Michael Cohen writes: James Clapper is very worried. It’s not the first time.
Last week the man who serves as America’s Director of National Intelligence trudged up to Capitol Hill to tell the assembled members of the Senate Select Intelligence Committee (pdf) that the annual worldwide threat assessment, put together by the intelligence community, has filled him with dread. He told the room:
Looking back over my more than half a century in intelligence, I have not experienced a time when we have been beset by more crises and threats around the globe.
That is some scary stuff.
However, if you think you’ve heard this before from Clapper … well you have.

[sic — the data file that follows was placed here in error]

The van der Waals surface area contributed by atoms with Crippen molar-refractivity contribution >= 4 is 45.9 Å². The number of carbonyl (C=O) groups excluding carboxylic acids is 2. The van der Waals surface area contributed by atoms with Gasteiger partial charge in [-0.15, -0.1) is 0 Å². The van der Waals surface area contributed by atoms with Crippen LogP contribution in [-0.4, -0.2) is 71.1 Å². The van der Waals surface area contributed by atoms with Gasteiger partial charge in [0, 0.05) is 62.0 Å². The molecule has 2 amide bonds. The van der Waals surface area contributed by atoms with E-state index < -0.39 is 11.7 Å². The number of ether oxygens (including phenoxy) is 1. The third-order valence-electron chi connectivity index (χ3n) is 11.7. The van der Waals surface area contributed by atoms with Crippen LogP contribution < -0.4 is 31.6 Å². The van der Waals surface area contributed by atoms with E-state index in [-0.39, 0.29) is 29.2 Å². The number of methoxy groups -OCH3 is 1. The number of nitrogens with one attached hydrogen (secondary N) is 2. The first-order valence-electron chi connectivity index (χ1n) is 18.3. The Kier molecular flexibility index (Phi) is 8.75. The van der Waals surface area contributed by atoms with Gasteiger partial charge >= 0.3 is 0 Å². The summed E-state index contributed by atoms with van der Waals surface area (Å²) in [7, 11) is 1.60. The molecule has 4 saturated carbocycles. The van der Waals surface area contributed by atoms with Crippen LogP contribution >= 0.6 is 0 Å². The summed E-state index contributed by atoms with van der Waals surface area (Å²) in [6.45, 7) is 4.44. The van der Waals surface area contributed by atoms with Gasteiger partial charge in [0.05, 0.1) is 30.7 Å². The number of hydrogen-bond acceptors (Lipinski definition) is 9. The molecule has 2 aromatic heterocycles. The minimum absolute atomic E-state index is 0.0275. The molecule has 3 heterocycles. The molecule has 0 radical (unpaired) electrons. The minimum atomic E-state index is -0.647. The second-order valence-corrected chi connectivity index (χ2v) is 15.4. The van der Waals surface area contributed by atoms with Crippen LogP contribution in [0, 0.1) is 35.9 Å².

Last year he appeared before Congress for a similar purpose and, lo and behold, he was very, very concerned then too (pdf):
I will say that my almost 50 years in intelligence, I do not recall a period in which we confront a more diverse array of threats, crises and challenges around the world. This year’s threat assessment illustrates how dramatically the world and our threat environment are changing.
And here he was in 2012 testifying (pdf) on that year’s threat assessment report, “Never has there been, in my almost 49-year career in intelligence, a more complex and interdependent array of challenges than that we face today.”
Of course, one must consider the possibility that over the past five decades the world has never been as dangerous, complex and challenging as it’s been over the past three years (putting aside for a moment that whole “threat of nuclear holocaust” that defined much of the 60s, 70s and 80s.) If, however, you’re skeptical about this, well you have good reason because Clapper’s alarmist tone is hardly matched by the threats he cites. [Continue reading…]